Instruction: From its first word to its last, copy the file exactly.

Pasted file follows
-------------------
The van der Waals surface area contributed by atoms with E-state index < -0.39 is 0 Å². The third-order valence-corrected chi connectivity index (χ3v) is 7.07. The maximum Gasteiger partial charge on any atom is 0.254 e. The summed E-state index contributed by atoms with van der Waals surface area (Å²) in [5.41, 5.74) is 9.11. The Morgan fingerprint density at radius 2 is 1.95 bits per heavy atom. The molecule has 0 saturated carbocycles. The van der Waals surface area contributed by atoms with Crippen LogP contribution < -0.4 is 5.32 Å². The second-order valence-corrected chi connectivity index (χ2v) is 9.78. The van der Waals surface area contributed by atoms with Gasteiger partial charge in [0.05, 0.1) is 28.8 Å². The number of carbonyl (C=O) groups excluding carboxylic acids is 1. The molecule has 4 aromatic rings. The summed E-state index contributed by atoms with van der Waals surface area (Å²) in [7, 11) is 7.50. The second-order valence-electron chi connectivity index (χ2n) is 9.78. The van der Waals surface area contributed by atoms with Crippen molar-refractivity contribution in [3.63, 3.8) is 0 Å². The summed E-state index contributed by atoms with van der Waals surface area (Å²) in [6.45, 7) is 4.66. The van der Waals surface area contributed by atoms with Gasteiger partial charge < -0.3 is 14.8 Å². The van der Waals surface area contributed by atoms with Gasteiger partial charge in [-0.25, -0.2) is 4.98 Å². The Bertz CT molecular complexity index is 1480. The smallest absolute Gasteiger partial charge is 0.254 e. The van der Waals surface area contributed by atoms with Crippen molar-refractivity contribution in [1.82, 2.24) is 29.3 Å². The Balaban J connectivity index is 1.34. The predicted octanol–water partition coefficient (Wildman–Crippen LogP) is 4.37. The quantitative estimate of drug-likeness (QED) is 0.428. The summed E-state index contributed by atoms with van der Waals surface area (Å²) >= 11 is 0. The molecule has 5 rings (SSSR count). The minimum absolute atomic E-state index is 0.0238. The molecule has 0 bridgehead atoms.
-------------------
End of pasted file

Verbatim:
The van der Waals surface area contributed by atoms with E-state index < -0.39 is 0 Å². The third-order valence-corrected chi connectivity index (χ3v) is 7.07. The maximum Gasteiger partial charge on any atom is 0.254 e. The summed E-state index contributed by atoms with van der Waals surface area (Å²) in [5.41, 5.74) is 9.11. The Morgan fingerprint density at radius 2 is 1.95 bits per heavy atom. The molecule has 0 saturated carbocycles. The van der Waals surface area contributed by atoms with Crippen LogP contribution < -0.4 is 5.32 Å². The second-order valence-corrected chi connectivity index (χ2v) is 9.78. The van der Waals surface area contributed by atoms with Gasteiger partial charge in [0.05, 0.1) is 28.8 Å². The number of carbonyl (C=O) groups excluding carboxylic acids is 1. The molecule has 4 aromatic rings. The summed E-state index contributed by atoms with van der Waals surface area (Å²) in [7, 11) is 7.50. The second-order valence-electron chi connectivity index (χ2n) is 9.78. The van der Waals surface area contributed by atoms with Crippen molar-refractivity contribution in [3.63, 3.8) is 0 Å². The summed E-state index contributed by atoms with van der Waals surface area (Å²) in [6.45, 7) is 4.66. The van der Waals surface area contributed by atoms with Gasteiger partial charge < -0.3 is 14.8 Å². The van der Waals surface area contributed by atoms with Gasteiger partial charge in [-0.25, -0.2) is 4.98 Å². The Bertz CT molecular complexity index is 1480. The smallest absolute Gasteiger partial charge is 0.254 e. The van der Waals surface area contributed by atoms with Crippen molar-refractivity contribution in [1.82, 2.24) is 29.3 Å². The Balaban J connectivity index is 1.34. The predicted octanol–water partition coefficient (Wildman–Crippen LogP) is 4.37. The quantitative estimate of drug-likeness (QED) is 0.428. The summed E-state index contributed by atoms with van der Waals surface area (Å²) >= 11 is 0. The molecule has 5 rings (SSSR count). The minimum absolute atomic E-state index is 0.0238. The molecule has 0 bridgehead atoms.